Orbital diploic dermoids

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Brit. J. Ophthal. (I674) 58, 105
Orbital diploic
Department of Ophthalmology, Royal Infirmary of Edinburgh
Dermoid cysts are relatively common in the region of the orbit and usually occur along the
bone suture lines. Periorbital dermoids are frequently encountered at the angles of the
orbit and intraorbital dermoids are usually situated outside the muscle cone.
Some dermoids, such as those reported below, arise within the diploe of the skull and
orbital bones. They expand both inner and outer tables, producing defects therein, and
may reach enormous size, as reported by Pfeiffer and Nicholl (I948).
Case reports
Case I, a 35-year-old housewife, presented because of drooping of the right
diplopia of 4 months' duration.
eyelid and
There was fullness of the right upper eyelid, pseudoptosis, and a palpable tender soft tissue swelling
towards the lateral aspect of the eyebrow; 4 mm. of exophthalmos were recorded and elevation of
the eye was restricted.
X-ray examination (Fig. i)
A rounded translucent area with clearly demarcated margins was seen within the right frontal bone
towards the lateral aspect.
FIG. I Case I . X ray of skull, showing outline
of dermoid cyst (arrowed)
Surgical excision
was achieved via a small frontal craniotomy (Mr. J. F. Shaw). The cyst, which
measured 2-5 x I -5 cm., was found to be expanding the lateral part of the orbital plate and extending
slightly into the main part of the frontal bone. It was covered laterally by thin bone which was
absent centrally and its undersurface was attached to the orbital fascia.
Received for publication January 15, 1973
Address for reprints: Princess Alexandra Eye Pavilion, Chalmers Street, Edinburgh EH3 9HA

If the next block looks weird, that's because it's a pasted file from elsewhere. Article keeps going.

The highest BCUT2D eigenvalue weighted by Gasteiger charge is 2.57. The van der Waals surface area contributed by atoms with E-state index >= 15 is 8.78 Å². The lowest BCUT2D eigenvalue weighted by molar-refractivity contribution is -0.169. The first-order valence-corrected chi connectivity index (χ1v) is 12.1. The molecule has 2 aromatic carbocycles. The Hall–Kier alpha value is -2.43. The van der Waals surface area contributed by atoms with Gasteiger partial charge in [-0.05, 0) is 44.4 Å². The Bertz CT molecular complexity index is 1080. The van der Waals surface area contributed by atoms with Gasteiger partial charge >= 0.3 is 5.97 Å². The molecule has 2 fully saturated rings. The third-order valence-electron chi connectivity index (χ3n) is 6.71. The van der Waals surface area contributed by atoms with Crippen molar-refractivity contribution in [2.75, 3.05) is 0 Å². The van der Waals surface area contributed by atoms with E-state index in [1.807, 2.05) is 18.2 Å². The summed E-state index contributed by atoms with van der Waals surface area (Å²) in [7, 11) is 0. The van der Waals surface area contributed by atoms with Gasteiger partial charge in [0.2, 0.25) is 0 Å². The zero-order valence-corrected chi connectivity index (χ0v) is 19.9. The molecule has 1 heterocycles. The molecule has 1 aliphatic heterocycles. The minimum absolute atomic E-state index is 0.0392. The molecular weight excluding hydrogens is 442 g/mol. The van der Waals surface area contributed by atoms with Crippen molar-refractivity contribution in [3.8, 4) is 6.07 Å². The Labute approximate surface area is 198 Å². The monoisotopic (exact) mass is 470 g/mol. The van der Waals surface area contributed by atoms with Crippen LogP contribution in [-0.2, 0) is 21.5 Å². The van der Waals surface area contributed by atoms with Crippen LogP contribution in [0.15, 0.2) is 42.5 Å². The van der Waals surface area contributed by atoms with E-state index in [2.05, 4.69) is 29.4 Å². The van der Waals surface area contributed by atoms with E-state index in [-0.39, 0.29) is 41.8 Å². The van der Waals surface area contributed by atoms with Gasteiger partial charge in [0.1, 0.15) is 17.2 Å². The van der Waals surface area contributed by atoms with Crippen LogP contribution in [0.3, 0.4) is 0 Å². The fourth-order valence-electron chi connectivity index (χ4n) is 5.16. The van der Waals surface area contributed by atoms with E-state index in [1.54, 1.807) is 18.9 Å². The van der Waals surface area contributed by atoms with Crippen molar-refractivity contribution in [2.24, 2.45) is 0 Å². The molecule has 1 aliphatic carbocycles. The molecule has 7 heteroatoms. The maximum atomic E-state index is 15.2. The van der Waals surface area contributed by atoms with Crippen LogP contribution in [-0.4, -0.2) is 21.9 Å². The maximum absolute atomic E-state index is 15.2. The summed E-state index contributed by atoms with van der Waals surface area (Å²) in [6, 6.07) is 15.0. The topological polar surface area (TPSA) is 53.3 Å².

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J. F. Cullen
Case 2, a girl aged 2i years, first attended because of an inflammatory lesion at the outer canthus
of the right eye, which was treated with antibiotics. She was seen again 3 months later when
crusting and intermittent discharge from the lateral canthus was reported and, furthermore, a similar
lesion was now apparent within the hair line in the right temple (Fig. 2).
Sinuses presenting at the outer
F IG. 3 Case 2. X ray of skull, showing outline
canthus and in the temporal region
of cyst (arrowed)
X-ray examination (Fig. 3)
There was a rounded bony defect with fairly clearly defined margins in the supero-lateral region of
the orbit, suggestive of a dermoid cyst.
Operation (Mr. J. F. Shaw)
A small right fronto-temporal craniotomy was fashioned, the dura covering the frontal lobe was
elevated, and a typical dermoid cyst measuring O-5 x I -5 x I cm., lying between the two tables of
the orbital plate of the frontal bone, was uncapped. The bone over the cyst having been removed,
the cyst was found to be firmly attached to the dura mater covering the supero-lateral aspect of the
temporal pole of the brain. This area of dura mater was excised together with the cyst and the
sinuses leading to the temple and the lateral canthus.
FIG. 2 Case 2.
In the cases reported the extent of the cyst was considerably greater than was suggested by
either the clinical appearance or the radiological findings. In Case 2 the firm attachment of
the cyst to the dura mater necessitated excision of a portion thereof and a dural graft. The
unusual presentation of this child, with what was originally diagnosed as an infected
granulating tarsal cyst or abscess, is emphasized. The management of cases such as these
should not be undertaken by an unwary ophthalmic surgeon, despite the current tendency
among ophthalmologists to deal with an increasing variety of orbital conditions. A neurosurgeon is better equipped to deal with these problems.
I am indebted to Mr. J. F.
Shaw, Consultant Neuro-surgeon, for his assistance in the management of these cases.
PFEIFFER, R. L., and NICHOLL, R. J. (1948)
Arch. Ophthal. (Chicago), 40, 639
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Orbital diploic dermoids.
J F Cullen
Br J Ophthalmol 1974 58: 105-106
doi: 10.1136/bjo.58.2.105
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